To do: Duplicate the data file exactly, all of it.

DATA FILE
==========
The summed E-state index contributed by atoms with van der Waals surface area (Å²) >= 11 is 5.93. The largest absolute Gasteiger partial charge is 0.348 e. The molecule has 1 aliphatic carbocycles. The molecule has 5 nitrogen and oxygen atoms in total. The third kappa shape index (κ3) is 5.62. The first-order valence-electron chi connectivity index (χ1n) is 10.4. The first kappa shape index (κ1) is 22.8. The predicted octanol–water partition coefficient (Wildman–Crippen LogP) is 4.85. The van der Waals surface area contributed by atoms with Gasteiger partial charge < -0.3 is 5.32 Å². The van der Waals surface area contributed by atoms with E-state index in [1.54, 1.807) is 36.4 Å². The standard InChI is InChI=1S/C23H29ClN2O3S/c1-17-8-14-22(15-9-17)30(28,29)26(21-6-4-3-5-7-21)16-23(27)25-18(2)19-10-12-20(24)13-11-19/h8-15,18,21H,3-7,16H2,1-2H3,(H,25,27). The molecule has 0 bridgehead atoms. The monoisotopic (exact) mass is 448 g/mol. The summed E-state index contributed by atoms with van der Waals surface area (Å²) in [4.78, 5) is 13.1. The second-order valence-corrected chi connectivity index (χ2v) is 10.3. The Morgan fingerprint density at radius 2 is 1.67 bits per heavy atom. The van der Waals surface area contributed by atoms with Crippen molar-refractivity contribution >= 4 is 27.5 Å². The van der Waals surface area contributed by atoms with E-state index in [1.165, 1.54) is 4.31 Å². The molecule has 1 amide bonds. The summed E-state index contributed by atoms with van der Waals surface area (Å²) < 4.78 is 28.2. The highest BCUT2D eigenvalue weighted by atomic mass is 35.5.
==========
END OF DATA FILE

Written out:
The summed E-state index contributed by atoms with van der Waals surface area (Å²) >= 11 is 5.93. The largest absolute Gasteiger partial charge is 0.348 e. The molecule has 1 aliphatic carbocycles. The molecule has 5 nitrogen and oxygen atoms in total. The third kappa shape index (κ3) is 5.62. The first-order valence-electron chi connectivity index (χ1n) is 10.4. The first kappa shape index (κ1) is 22.8. The predicted octanol–water partition coefficient (Wildman–Crippen LogP) is 4.85. The van der Waals surface area contributed by atoms with Gasteiger partial charge < -0.3 is 5.32 Å². The van der Waals surface area contributed by atoms with E-state index in [1.54, 1.807) is 36.4 Å². The standard InChI is InChI=1S/C23H29ClN2O3S/c1-17-8-14-22(15-9-17)30(28,29)26(21-6-4-3-5-7-21)16-23(27)25-18(2)19-10-12-20(24)13-11-19/h8-15,18,21H,3-7,16H2,1-2H3,(H,25,27). The molecule has 0 bridgehead atoms. The monoisotopic (exact) mass is 448 g/mol. The summed E-state index contributed by atoms with van der Waals surface area (Å²) in [4.78, 5) is 13.1. The second-order valence-corrected chi connectivity index (χ2v) is 10.3. The Morgan fingerprint density at radius 2 is 1.67 bits per heavy atom. The van der Waals surface area contributed by atoms with Crippen molar-refractivity contribution >= 4 is 27.5 Å². The van der Waals surface area contributed by atoms with E-state index in [1.165, 1.54) is 4.31 Å². The molecule has 1 amide bonds. The summed E-state index contributed by atoms with van der Waals surface area (Å²) < 4.78 is 28.2. The highest BCUT2D eigenvalue weighted by atomic mass is 35.5.